blackbirdonline journalSpring 2010  Vol. 10  No. 1
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A joint venture of the Department of English at Virginia Commonwealth University and New Virginia Review, Inc.

Copyright © 2014 by Blackbird and the individual writers and artists

ISSN 1540-3068


Virginia Commission for the Arts

Culture Works


Mark Strand (1934–2014)

Mark Strand
  photo by Miriam Berkley

With sadness, we at Blackbird note the death of poet Mark Strand.

We were fortunate to publish his essay, “Poetry in the World,” and in v12n2 we presented an assortment of his recent collages. As we stated at the time,

While the collages definitely employ the vocabularies of image and color rather than those of words and poetry, Strand’s preoccupations with apparently effortless form and economy of space married to surprising playfulness and deceptive resonance track through his work in both genres.

His poems and visual art could be equally meditative and witty, satisfying and contemplative. We are grateful for his kindness and friendship, and we will miss him.

The End

Not every man knows what he shall sing at the end,
Watching the pier as the ship sails away, or what it will seem like
When he’s held by the sea’s roar, motionless, there at the end,
Or what he shall hope for once it is clear that he’ll never go back.

When the time has passed to prune the rose or caress the cat,
When the sunset torching the lawn and the full moon icing it down
No longer appear, not every man knows what he’ll discover instead.
When the weight of the past leans against nothing, and the sky

Is no more than remembered light, and the stories of cirrus
And cumulus come to a close, and all the birds are suspended in flight,
Not every man knows what is waiting for him, or what he shall sing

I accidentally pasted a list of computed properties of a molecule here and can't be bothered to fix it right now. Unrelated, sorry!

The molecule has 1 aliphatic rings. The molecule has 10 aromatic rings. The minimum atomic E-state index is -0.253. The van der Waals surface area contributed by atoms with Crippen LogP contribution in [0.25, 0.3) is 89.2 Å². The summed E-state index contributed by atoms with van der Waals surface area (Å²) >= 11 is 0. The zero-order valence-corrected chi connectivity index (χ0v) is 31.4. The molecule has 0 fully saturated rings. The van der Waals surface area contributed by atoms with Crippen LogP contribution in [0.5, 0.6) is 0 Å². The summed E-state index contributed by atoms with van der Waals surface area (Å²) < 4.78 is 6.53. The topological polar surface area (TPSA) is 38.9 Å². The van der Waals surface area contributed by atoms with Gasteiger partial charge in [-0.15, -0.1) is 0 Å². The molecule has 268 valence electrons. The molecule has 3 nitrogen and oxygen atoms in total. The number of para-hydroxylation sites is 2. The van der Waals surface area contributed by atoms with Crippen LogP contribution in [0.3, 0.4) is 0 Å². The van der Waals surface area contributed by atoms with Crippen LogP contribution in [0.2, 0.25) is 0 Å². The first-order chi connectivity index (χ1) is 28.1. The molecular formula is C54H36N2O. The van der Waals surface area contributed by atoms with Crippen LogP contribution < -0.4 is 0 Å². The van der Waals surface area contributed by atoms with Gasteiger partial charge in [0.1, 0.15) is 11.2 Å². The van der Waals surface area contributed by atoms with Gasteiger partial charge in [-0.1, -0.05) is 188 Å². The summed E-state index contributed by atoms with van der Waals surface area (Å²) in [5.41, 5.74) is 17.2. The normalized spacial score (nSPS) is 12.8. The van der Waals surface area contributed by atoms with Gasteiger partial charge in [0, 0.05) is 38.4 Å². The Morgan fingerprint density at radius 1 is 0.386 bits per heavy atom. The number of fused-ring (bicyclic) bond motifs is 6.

When the ship he is on slips into darkness, there at the end. 

Mark Strand received a BA from Antioch College and a BFA in painting from Yale University. His artwork has been included in both Josef Albers’s Interaction of Color (Yale University Press, 1975) and Bernard Chaet's The Art of Drawing (Cengage Learning, 1983). Strand has written three volumes of art criticism: Hopper (Ecco Press, 1994; Knopf, 2001), William Bailey (Abrams, 1987), and Art of the Real: Nine American Figurative Painters (Clarkson Potter, 1983).

His books of poems include Almost Invisible (Alfred A. Knopf, 2012), New Selected Poems (2007), Man and Camel (2006), Blizzard of One (1998), which won the 1999 Pulitzer Prize in Poetry; Dark Harbor (1993), The Continuous Life (1990), Selected Poems (Atheneum, 1980), The Late Hour (1978), The Story of Our Lives (1973), which won the Edgar Allan Poe Award from the Academy of American Poets; Darker (1970), Reasons for Moving (1968), and Sleeping with One Eye Open (Stone Wall Press, 1964). His most recent book is Collected Poems (Alfred A. Knopf, 2014). He was the recipient of fellowships and grants from the MacArthur Foundation, the National Endowment for the Arts, the Academy of American Poets, the Ingram Merrill Foundation, the Rockefeller Foundation, and the John Simon Guggenheim Memorial Foundation. He was a member of the National Institute of Arts and Sciences and the American Academy of Arts and Letters. Strand served as Poet Laureate Consultant in Poetry to the Library of Congress in 1990, and was the recipient of the 2004 Wallace Stevens Award from the Academy of American Poets and the 2009 Gold Medal for Poetry from the American Academy of Arts and Letters.  end

“The End” from The Continuous Life by Mark Strand, copyright © 1990 by Mark Strand. Used by permission of Alfred A. Knopf, an imprint of the Knopf Doubleday Publishing Group, a division of Random House LLC. All rights reserved. No part of this poem may be reproduced or reprinted without permission in writing from the publisher. 

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